“The beauty of this is that we really don’t have to teach anybody anything,” says Grabiner. “We put them on the treadmill, and the nervous system does the rest. It’s so cool.” Grabiner says the treadmill helps re-train nerves and muscles to respond automatically when people trip or slip.
Researchers in Australia are testing the Nintendo Wii balance board’s effects on older adults. And in a pilot study in New Hampshire called ActiveStep, a computer-controlled treadmill with a support harness that simulates slips and trips has been shown to reduce falls by 40 percent when used with traditional physical therapy.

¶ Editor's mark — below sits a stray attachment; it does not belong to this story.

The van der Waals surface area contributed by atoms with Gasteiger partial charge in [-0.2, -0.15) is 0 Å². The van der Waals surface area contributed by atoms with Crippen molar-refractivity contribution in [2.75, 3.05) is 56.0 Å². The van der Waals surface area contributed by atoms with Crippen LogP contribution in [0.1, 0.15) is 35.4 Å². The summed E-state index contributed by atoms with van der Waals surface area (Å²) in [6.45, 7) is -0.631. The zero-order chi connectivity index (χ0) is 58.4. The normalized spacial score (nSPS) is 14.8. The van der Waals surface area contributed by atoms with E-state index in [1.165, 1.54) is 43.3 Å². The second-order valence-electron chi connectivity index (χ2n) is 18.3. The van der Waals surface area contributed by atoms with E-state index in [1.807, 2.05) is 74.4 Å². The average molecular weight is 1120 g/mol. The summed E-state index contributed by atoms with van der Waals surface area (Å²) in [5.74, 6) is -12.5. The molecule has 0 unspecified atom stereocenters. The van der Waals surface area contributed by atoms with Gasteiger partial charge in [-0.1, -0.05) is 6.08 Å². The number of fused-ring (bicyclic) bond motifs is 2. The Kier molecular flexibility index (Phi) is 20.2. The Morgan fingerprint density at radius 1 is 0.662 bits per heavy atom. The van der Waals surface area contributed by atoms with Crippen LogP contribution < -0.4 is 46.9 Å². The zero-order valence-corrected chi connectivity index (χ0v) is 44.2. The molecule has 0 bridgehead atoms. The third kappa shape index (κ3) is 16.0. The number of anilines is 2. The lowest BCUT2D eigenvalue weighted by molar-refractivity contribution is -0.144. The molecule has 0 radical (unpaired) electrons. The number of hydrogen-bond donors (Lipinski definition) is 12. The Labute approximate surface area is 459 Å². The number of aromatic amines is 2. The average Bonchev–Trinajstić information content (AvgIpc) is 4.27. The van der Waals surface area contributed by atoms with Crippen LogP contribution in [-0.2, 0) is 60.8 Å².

Tonya Walton, who teaches a six-week fall-prevention class at Friendship Village Community Center in Chevy Chase, Md., says she uses low-tech measures to achieve similar results. Class members play volleyball with balloons, play catch with tennis balls and participate in other games that improve eye-hand coordination and movement. She also teaches simple strength and balance exercises—like walking toe-to-heel. Walton says as her students enjoy the games, their bodies remember how they moved when they were children. Stiff gaits relax and balance returns. It’s the same effect the university researchers are creating, but without the harness or treadmill.
“People come back to me after the class is over and say they are no longer afraid when they walk outside,” Walton says.
Cathie Gandel is a freelance writer based in Bridgehampton, N.Y.